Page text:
In retrospect, Down Time seems like a "can't miss" combination. Take one ex-con filmmaker who has a movie school education and marry his vision of the real world of prison with a script torn directly from the actual incidents that made up his (and other cons) incarcerated life and BANG!—You should have an intense, highly charged dramatic thriller, like OZ except without all the soap opera bullcrap. And there are brief, microsecond moments where Down Time comes alive, where the dynamic between rival factions and the oppressive nature of prison life creates intriguing suspense. But the minute these social misfits open their mouth—WHAM, like a full-fisted body cavity search, the potential of this penitentiary tone poem goes slamming to the shower stall floor, waiting for the fresh meat to pick it up, along with the soap. The chief problem with Down Time as a motion picture is first timer Sean Wilson's horrendous script. Burdened with so many clichés that they end up gang raping each other and turning into hyper-maxims, this is a film that professes to have life behind bars down to a naturalistic science. But that doesn't mean that it's told or talked about in a compelling or original fashion. Wilson lets idiots talk like morons, crime bosses talk like dipsticks, and our hero/anti-hero/antagonist narrate like he's reading selections from Oscar Wilde's jailhouse confessional as reinterpreted by Quentin Tarantino's mentally challenged brother. Down Time just drones on from pointless scene to suggested prison violence to ridiculous sub-plot, only occasionally stopping off to let the verbally passé Slim regale us with his voice-over tale of woe. Bathed in enough sweat to suggest that he ran (not drove) all the way to Mexico, our yarn spinner spits out his stilted dialogue like he's auditioning for a job as a subway announcer. His weak speeches, composed by the never heard of a re-write director, severely undermine any potential impact.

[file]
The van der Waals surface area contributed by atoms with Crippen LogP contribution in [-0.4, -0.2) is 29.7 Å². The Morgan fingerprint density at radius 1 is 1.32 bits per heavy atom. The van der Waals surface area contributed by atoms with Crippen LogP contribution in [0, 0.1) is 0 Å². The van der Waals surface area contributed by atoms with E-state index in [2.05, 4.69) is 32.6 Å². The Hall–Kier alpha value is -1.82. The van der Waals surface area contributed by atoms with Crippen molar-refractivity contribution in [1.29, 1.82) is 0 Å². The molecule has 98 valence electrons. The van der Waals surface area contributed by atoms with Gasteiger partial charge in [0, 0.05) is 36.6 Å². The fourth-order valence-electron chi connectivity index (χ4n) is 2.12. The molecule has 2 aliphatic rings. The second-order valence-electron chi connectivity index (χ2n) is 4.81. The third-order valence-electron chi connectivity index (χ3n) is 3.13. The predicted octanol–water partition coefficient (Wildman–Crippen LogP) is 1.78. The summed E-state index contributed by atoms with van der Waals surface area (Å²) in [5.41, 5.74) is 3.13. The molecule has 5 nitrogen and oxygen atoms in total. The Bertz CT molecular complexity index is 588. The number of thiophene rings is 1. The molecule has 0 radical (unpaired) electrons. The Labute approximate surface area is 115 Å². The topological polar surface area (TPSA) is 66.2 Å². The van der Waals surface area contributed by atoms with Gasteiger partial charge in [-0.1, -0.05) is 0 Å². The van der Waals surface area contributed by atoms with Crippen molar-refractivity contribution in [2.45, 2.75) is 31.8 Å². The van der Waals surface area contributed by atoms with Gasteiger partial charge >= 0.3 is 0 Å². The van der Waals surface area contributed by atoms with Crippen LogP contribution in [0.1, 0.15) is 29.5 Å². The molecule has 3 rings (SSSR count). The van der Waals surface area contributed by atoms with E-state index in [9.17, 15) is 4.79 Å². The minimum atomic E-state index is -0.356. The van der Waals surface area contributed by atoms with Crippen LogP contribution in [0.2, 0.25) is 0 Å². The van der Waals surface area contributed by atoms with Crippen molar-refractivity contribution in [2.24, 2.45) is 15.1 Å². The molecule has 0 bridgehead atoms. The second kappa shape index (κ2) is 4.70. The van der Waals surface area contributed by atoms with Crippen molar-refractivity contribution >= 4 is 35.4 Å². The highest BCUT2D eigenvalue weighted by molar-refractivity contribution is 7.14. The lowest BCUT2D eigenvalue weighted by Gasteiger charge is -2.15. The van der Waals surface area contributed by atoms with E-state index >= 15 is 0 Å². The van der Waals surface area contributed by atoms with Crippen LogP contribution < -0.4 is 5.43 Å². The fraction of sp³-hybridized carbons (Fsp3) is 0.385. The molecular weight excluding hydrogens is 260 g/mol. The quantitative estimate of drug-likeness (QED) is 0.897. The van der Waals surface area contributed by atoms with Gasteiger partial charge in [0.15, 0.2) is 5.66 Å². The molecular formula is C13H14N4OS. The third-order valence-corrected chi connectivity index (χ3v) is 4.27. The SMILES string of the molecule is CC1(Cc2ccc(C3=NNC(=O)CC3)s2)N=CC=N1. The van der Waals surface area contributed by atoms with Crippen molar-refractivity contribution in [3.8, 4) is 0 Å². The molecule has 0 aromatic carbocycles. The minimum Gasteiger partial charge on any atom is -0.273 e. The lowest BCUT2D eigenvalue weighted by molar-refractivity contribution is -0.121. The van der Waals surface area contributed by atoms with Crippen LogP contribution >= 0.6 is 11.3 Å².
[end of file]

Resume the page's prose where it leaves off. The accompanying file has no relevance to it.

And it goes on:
But, in addition, part of the problem also lies in the inherent needs of drama. Professors of Creative Writing love to expound on the pretense that a scribbler should always scribe about what he or she knows. The excuse they abuse is that what may seem boring to the author would appear spectacular and rambunctious to us. Well, Down Time is the exception that disproves that rule or visa versa, I think. Even if every event happened to Wilson and his fellow inmates exactly the way he recalled it from his memories, journal entries, and night terrors, this twice told tale of doing the time for doing the crime is just plain uninvolving. There is no suspense or arch to the storyline. The dichotomous approach of setting the first half in county jail and the second half in state (or federal) prison fails to delineate the differences Wilson wants to expose. Even the attempts at shock and sensationalism (the God fearing multiple murdering maniac, the hayseed cousin kisser) ring false. Screenwriters and novelists understand that the everyday story of small town does not necessarily make for compelling fiction, so they spice it up with sex, violence, intrigue, jokes, moral crises, and talking, ass-kicking cats. All we get from Wilson's stint in the joint is occasional jargon, some incredibly retarded stories about farm animals, and a working knowledge of Pinochle. Down Time is a movie that has its intentions and truth telling tattooed along its shoulders and chest like gang signs, daring audiences and critics to dismiss them. Fortunately, the sloppy fashion in which it unfolds, both literally and cinematically, allows us to laser the relevance out of every situation.